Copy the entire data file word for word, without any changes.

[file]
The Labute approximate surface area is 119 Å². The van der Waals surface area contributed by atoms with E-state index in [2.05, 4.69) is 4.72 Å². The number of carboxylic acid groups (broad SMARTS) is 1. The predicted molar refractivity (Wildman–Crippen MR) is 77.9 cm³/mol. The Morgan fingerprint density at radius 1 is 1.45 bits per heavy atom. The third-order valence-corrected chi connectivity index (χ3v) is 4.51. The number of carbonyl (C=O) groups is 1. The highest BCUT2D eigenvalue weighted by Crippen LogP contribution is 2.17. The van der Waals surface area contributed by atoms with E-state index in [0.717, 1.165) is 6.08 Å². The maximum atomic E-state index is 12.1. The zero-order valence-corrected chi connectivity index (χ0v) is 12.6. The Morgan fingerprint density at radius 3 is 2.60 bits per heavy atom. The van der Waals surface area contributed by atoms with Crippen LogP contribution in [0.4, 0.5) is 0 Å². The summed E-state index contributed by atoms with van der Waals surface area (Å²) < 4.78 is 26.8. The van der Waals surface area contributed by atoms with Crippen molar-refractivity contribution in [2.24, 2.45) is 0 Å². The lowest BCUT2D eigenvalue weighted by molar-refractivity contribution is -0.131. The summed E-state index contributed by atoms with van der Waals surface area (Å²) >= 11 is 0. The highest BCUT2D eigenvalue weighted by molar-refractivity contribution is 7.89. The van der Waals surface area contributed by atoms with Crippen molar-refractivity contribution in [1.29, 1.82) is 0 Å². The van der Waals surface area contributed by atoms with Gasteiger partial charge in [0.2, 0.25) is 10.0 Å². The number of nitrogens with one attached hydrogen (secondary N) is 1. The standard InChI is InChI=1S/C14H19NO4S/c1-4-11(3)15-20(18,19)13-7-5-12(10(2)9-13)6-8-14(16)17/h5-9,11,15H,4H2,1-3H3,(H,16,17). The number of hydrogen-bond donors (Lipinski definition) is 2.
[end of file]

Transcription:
The Labute approximate surface area is 119 Å². The van der Waals surface area contributed by atoms with E-state index in [2.05, 4.69) is 4.72 Å². The number of carboxylic acid groups (broad SMARTS) is 1. The predicted molar refractivity (Wildman–Crippen MR) is 77.9 cm³/mol. The Morgan fingerprint density at radius 1 is 1.45 bits per heavy atom. The third-order valence-corrected chi connectivity index (χ3v) is 4.51. The number of carbonyl (C=O) groups is 1. The highest BCUT2D eigenvalue weighted by Crippen LogP contribution is 2.17. The van der Waals surface area contributed by atoms with E-state index in [0.717, 1.165) is 6.08 Å². The maximum atomic E-state index is 12.1. The zero-order valence-corrected chi connectivity index (χ0v) is 12.6. The Morgan fingerprint density at radius 3 is 2.60 bits per heavy atom. The van der Waals surface area contributed by atoms with Crippen LogP contribution in [0.4, 0.5) is 0 Å². The summed E-state index contributed by atoms with van der Waals surface area (Å²) < 4.78 is 26.8. The van der Waals surface area contributed by atoms with Crippen molar-refractivity contribution in [2.24, 2.45) is 0 Å². The lowest BCUT2D eigenvalue weighted by molar-refractivity contribution is -0.131. The summed E-state index contributed by atoms with van der Waals surface area (Å²) >= 11 is 0. The highest BCUT2D eigenvalue weighted by molar-refractivity contribution is 7.89. The van der Waals surface area contributed by atoms with Crippen molar-refractivity contribution in [1.29, 1.82) is 0 Å². The van der Waals surface area contributed by atoms with Gasteiger partial charge in [0.2, 0.25) is 10.0 Å². The number of nitrogens with one attached hydrogen (secondary N) is 1. The standard InChI is InChI=1S/C14H19NO4S/c1-4-11(3)15-20(18,19)13-7-5-12(10(2)9-13)6-8-14(16)17/h5-9,11,15H,4H2,1-3H3,(H,16,17). The number of hydrogen-bond donors (Lipinski definition) is 2.